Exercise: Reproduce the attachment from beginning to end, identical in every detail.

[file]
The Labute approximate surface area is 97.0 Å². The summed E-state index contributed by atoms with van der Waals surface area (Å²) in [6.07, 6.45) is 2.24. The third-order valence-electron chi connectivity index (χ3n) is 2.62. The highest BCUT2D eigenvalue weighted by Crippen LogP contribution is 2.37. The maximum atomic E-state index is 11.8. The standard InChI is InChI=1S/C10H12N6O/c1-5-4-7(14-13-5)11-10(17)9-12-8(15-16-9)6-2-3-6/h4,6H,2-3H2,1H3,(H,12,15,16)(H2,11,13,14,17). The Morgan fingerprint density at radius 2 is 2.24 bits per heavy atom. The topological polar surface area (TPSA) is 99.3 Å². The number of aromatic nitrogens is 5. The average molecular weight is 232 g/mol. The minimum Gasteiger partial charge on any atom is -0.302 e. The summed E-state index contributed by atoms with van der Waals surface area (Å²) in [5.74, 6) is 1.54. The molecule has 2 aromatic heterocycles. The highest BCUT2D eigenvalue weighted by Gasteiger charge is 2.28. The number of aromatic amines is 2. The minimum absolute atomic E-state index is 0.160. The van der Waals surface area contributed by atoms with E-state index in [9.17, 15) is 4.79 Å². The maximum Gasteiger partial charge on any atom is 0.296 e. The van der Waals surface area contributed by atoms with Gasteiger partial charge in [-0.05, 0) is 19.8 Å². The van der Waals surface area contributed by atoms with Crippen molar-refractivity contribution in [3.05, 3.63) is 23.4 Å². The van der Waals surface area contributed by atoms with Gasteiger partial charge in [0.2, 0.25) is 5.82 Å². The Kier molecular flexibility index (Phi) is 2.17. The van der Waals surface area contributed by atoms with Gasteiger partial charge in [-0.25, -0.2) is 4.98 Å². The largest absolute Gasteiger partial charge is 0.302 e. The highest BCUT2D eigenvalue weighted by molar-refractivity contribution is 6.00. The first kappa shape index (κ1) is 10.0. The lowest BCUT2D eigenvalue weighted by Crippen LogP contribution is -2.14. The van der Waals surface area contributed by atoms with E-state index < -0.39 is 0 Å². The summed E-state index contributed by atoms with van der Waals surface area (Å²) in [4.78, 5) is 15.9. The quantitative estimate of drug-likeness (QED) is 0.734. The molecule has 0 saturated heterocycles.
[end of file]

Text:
The Labute approximate surface area is 97.0 Å². The summed E-state index contributed by atoms with van der Waals surface area (Å²) in [6.07, 6.45) is 2.24. The third-order valence-electron chi connectivity index (χ3n) is 2.62. The highest BCUT2D eigenvalue weighted by Crippen LogP contribution is 2.37. The maximum atomic E-state index is 11.8. The standard InChI is InChI=1S/C10H12N6O/c1-5-4-7(14-13-5)11-10(17)9-12-8(15-16-9)6-2-3-6/h4,6H,2-3H2,1H3,(H,12,15,16)(H2,11,13,14,17). The Morgan fingerprint density at radius 2 is 2.24 bits per heavy atom. The topological polar surface area (TPSA) is 99.3 Å². The number of aromatic nitrogens is 5. The average molecular weight is 232 g/mol. The minimum Gasteiger partial charge on any atom is -0.302 e. The summed E-state index contributed by atoms with van der Waals surface area (Å²) in [5.74, 6) is 1.54. The molecule has 2 aromatic heterocycles. The highest BCUT2D eigenvalue weighted by Gasteiger charge is 2.28. The number of aromatic amines is 2. The minimum absolute atomic E-state index is 0.160. The van der Waals surface area contributed by atoms with E-state index in [9.17, 15) is 4.79 Å². The maximum Gasteiger partial charge on any atom is 0.296 e. The van der Waals surface area contributed by atoms with Gasteiger partial charge in [-0.05, 0) is 19.8 Å². The van der Waals surface area contributed by atoms with Crippen molar-refractivity contribution in [3.05, 3.63) is 23.4 Å². The van der Waals surface area contributed by atoms with Gasteiger partial charge in [0.2, 0.25) is 5.82 Å². The Kier molecular flexibility index (Phi) is 2.17. The van der Waals surface area contributed by atoms with Gasteiger partial charge in [-0.25, -0.2) is 4.98 Å². The largest absolute Gasteiger partial charge is 0.302 e. The highest BCUT2D eigenvalue weighted by molar-refractivity contribution is 6.00. The first kappa shape index (κ1) is 10.0. The lowest BCUT2D eigenvalue weighted by Crippen LogP contribution is -2.14. The van der Waals surface area contributed by atoms with E-state index < -0.39 is 0 Å². The summed E-state index contributed by atoms with van der Waals surface area (Å²) in [4.78, 5) is 15.9. The quantitative estimate of drug-likeness (QED) is 0.734. The molecule has 0 saturated heterocycles.